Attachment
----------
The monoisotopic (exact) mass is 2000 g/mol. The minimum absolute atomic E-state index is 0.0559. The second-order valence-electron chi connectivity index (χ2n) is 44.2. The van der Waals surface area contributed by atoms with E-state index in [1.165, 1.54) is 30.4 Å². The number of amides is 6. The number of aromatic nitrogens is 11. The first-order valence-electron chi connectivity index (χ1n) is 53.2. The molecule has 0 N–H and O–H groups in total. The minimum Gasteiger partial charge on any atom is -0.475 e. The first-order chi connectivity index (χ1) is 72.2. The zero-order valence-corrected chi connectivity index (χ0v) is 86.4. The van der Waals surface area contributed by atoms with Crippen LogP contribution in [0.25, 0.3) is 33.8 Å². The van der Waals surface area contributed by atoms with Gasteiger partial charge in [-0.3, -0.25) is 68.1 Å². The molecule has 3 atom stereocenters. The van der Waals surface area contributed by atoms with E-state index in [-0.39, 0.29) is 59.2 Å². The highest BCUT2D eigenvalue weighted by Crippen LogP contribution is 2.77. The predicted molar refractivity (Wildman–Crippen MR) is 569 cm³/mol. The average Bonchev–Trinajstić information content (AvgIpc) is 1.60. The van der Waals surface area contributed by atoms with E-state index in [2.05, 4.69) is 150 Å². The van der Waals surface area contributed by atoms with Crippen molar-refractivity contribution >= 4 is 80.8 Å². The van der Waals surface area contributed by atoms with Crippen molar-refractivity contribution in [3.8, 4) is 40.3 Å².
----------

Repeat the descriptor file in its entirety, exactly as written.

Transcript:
The monoisotopic (exact) mass is 2000 g/mol. The minimum absolute atomic E-state index is 0.0559. The second-order valence-electron chi connectivity index (χ2n) is 44.2. The van der Waals surface area contributed by atoms with E-state index in [1.165, 1.54) is 30.4 Å². The number of amides is 6. The number of aromatic nitrogens is 11. The first-order valence-electron chi connectivity index (χ1n) is 53.2. The molecule has 0 N–H and O–H groups in total. The minimum Gasteiger partial charge on any atom is -0.475 e. The first-order chi connectivity index (χ1) is 72.2. The zero-order valence-corrected chi connectivity index (χ0v) is 86.4. The van der Waals surface area contributed by atoms with Crippen LogP contribution in [0.25, 0.3) is 33.8 Å². The van der Waals surface area contributed by atoms with Gasteiger partial charge in [-0.3, -0.25) is 68.1 Å². The molecule has 3 atom stereocenters. The van der Waals surface area contributed by atoms with E-state index in [-0.39, 0.29) is 59.2 Å². The highest BCUT2D eigenvalue weighted by Crippen LogP contribution is 2.77. The predicted molar refractivity (Wildman–Crippen MR) is 569 cm³/mol. The average Bonchev–Trinajstić information content (AvgIpc) is 1.60. The van der Waals surface area contributed by atoms with E-state index in [2.05, 4.69) is 150 Å². The van der Waals surface area contributed by atoms with Crippen molar-refractivity contribution >= 4 is 80.8 Å². The van der Waals surface area contributed by atoms with Crippen molar-refractivity contribution in [3.8, 4) is 40.3 Å².